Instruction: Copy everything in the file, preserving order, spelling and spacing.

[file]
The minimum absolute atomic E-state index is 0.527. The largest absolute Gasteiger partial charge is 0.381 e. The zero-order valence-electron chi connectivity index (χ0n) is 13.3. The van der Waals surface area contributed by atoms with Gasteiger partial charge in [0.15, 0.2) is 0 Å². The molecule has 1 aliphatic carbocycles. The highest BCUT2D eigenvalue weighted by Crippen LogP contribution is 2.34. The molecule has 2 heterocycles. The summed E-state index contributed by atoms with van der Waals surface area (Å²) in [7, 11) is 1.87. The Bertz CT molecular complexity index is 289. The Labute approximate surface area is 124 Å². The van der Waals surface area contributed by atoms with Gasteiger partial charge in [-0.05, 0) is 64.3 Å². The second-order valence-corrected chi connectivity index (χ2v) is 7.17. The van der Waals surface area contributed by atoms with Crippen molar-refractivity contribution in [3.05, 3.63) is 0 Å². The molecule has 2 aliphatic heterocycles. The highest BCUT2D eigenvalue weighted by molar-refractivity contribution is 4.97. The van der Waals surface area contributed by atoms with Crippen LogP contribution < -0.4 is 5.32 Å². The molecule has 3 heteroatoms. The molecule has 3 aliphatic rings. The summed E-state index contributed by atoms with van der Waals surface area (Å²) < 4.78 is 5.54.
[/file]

The minimum absolute atomic E-state index is 0.527. The largest absolute Gasteiger partial charge is 0.381 e. The zero-order valence-electron chi connectivity index (χ0n) is 13.3. The van der Waals surface area contributed by atoms with Gasteiger partial charge in [0.15, 0.2) is 0 Å². The molecule has 1 aliphatic carbocycles. The highest BCUT2D eigenvalue weighted by Crippen LogP contribution is 2.34. The molecule has 2 heterocycles. The summed E-state index contributed by atoms with van der Waals surface area (Å²) in [7, 11) is 1.87. The Bertz CT molecular complexity index is 289. The Labute approximate surface area is 124 Å². The van der Waals surface area contributed by atoms with Gasteiger partial charge in [-0.05, 0) is 64.3 Å². The second-order valence-corrected chi connectivity index (χ2v) is 7.17. The van der Waals surface area contributed by atoms with Crippen molar-refractivity contribution in [3.05, 3.63) is 0 Å². The molecule has 2 aliphatic heterocycles. The highest BCUT2D eigenvalue weighted by molar-refractivity contribution is 4.97. The van der Waals surface area contributed by atoms with Crippen LogP contribution < -0.4 is 5.32 Å². The molecule has 3 heteroatoms. The molecule has 3 aliphatic rings. The summed E-state index contributed by atoms with van der Waals surface area (Å²) < 4.78 is 5.54.